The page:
Baldwin, John D., and Janice I. Baldwin. Behavior Principles in Everyday Life. 4th ed. Upper Saddle River, N.J.: Prentice-Hall, 2001. Written by two sociologists, this book provides an overview of psychological principles of behavior, including many details about Pavlovian conditioning. The authors provide hundreds of plausible and interesting examples of how behavior principles show up in everyday life. Hergenhahn, B. R., and Matthew Olson. Introduction to Theories of Learning. 6th ed. Upper Saddle River, N.J.: Prentice-Hall, 2001. This book describes the work of fifteen major figures in the area of learning. There are chapters about associative theorists such as Ivan Pavlov and functionalist theorists such as B. F. Skinner. A useful elementary survey of learning research and theory, spanning one hundred years of development. Rescorla, Robert A. "Pavlovian Conditioning: It's Not What You Think It Is." American Psychologist 43, no. 3 (May, 1988): 151-160. A critical analysis of Pavlovian conditioning by a leading researcher in the field. The author questions orthodox descriptions of conditioning because they imply that organisms form associations blindly. His view is that organisms actually seek out information using logic and perception to form sophisticated representations of the environment. Rescorla provides a sophisticated examination of the intricacies of conditioning, concentrating on the various outcomes of conditioning and on the circumstances that create them, while citing some of his own work in support of his position. Watson, John B., and Rosalie Rayner. "Conditioned Emotional Reactions." Journal of Experimental Psychology 3 (1920): 1-14. Although this research has been questioned on methodological and ethical grounds—for example, concerns have been raised about the deliberate creation of a phobic reaction in a young child—it is nonetheless a historically important experiment that provided information about how human emotions are learned. Wolpe, Joseph. The Practice ofBehavior Therapy. 4th ed. New York: Pergamon, 1990. A significant book by the behavior therapist largely responsible for the development of systematic desensitization. Wolpe discusses behavior therapy as it applies to simple and complex cases of fear and anxiety. He is highly critical of the view that therapy consists of little more than information processing and cognitive correction.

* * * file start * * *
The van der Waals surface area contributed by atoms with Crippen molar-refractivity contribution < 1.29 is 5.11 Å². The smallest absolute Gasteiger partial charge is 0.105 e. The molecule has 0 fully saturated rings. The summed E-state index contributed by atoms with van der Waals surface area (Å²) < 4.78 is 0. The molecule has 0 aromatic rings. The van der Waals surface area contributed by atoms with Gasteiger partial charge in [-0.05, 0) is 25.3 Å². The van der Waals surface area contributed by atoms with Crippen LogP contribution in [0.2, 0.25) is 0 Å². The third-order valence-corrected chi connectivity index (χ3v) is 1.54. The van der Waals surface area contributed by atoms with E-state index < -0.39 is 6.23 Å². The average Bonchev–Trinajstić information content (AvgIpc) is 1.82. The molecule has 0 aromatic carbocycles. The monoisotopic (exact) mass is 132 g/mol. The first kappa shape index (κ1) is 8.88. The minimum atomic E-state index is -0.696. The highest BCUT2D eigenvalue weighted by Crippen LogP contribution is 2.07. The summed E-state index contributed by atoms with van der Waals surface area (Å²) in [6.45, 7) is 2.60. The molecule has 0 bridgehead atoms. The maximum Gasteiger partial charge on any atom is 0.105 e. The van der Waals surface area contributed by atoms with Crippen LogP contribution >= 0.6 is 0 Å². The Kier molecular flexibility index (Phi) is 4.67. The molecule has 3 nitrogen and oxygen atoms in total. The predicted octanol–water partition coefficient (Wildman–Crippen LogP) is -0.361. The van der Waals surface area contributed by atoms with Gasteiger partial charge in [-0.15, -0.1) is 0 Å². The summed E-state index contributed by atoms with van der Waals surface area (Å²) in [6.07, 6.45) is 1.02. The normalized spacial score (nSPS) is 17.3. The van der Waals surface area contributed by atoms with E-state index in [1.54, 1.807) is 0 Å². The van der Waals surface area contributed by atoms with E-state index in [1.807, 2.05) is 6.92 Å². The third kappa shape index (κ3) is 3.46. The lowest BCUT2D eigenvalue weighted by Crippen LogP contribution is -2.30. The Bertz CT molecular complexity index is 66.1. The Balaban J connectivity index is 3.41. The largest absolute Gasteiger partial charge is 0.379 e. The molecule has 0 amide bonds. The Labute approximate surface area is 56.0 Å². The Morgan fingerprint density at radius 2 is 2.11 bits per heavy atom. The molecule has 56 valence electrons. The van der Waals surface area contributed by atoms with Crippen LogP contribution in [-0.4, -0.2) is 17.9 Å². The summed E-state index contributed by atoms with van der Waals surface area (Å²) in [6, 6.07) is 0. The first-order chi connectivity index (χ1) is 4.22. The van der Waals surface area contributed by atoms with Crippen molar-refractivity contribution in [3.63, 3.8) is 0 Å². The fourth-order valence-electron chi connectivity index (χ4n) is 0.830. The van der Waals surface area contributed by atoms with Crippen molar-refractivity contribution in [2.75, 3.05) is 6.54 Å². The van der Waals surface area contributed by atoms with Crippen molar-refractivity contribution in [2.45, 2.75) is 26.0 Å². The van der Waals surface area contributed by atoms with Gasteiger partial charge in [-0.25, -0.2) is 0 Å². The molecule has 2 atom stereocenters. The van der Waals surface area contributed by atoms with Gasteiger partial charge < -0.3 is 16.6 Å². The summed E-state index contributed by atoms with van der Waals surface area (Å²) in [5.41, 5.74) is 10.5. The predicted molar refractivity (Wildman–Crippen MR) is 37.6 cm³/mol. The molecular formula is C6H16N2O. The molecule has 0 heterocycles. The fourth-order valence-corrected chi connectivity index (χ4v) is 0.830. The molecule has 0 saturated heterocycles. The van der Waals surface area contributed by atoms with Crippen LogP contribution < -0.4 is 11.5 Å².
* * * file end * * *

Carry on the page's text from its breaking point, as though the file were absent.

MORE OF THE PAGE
Frank J. Sparzo
See also: Behaviorism; Conditioning; Habituation and Sensitization; Learned Helplessness; Learning; Phobias; Reflexes.
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